Foles only targeted DeSean Jackson four times, but DeSean made the most of his opportunities. The two-time Pro Bowler caught all four attempts for 82 yards receiving. It is the first time the Eagles won this season when Jackson didn’t score a touchdown.
Riley Cooper and Jason Avant were less efficient. The two of them combined for four receptions for 42 yards on 10 targets, the longest play going to Cooper for 23 yards.
Cooper did have some opportunities to get into the end zone. Officials ruled he was stopped just short of the goal line on one reception, while Foles overthrew him on another pass to the back of the end zone. Guess they can’t all blow up every week.
Who knew Brent Celek could still run? The seventh-year veteran took a tight-end screen 42 yards, racing all the way down the goal line before defenders finally caught up to him. It was Celek’s longest reception of the year, and he showed more giddy-up than we’ve seen out of him in a while.
Zach Ertz got back into the mix after going without a target last week in Green Bay, finishing with two receptions for 31 yards. Ertz did drop one pass, but Foles went right back to him on the very next play, which the rookie held on to for a third-down conversion. Nice resilience by the youngster.
Left tackle Jason Peters told reporters back in August that McCoy would reach 1,000 yards rushing by Week 10 per Geoff Mosher of CSNPhilly.com. Peters was off by one game, as Shady finally eclipsed the milestone against Washington in Week 11.
That said, the run blocking left something to be desired at times on Sunday. Too often McCoy had a defender in his face before he could even get back to the line of scrimmage, as the All-Pro rusher was tackled for a loss on five of his 20 carries while averaging just 3.8 yards per carry.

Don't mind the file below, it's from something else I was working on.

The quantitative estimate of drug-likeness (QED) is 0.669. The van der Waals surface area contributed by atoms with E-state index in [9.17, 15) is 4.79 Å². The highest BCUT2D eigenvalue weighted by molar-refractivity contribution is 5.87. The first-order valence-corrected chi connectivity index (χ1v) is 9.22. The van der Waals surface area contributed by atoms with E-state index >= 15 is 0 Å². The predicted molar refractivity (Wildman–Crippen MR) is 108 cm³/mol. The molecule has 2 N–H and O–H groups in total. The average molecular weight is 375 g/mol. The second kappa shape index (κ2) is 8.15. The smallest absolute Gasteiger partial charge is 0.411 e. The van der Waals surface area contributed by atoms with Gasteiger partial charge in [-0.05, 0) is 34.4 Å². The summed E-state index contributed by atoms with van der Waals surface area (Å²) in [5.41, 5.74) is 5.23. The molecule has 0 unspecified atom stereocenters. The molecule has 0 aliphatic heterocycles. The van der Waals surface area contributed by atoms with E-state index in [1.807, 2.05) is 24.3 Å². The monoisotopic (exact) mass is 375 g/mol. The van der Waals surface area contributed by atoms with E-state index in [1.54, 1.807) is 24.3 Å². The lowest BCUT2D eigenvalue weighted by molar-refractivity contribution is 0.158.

On the flip side, the pass protection wasn’t bad. Foles was sacked three times, two of which were at least partially due to breakdowns up front. Overall, though, the quarterback typically had time to scan the field and room to operate in the pocket.
Another week, another dominant effort up front by the Birds defensive line.
The player who’s benefited most from the Isaac Sopoaga trade is rookie Bennie Logan. Logan has taken over Sopoaga’s spot at nose tackle, where he was making a real impression on Sunday, getting loads of penetration throughout the contest. The third-round pick out of LSU finished with three tackles, one for loss.
Meanwhile, Cedric Thornton and Fletcher Cox just keep on doing their thing, both linemen ending up with five tackles. Thornton had two tackles for a loss, while Cox had a batted pass and a fumble recovery. Cox nearly wound up with his first career interception as well, but replay overturned the call on the field.
Washington quarterback Robert Griffin III was under duress all 60 minutes, while running back Alfred Morris was limited to 93 yards on 22 carries. Solid performances against a pair of budding superstars, and it all starts up front.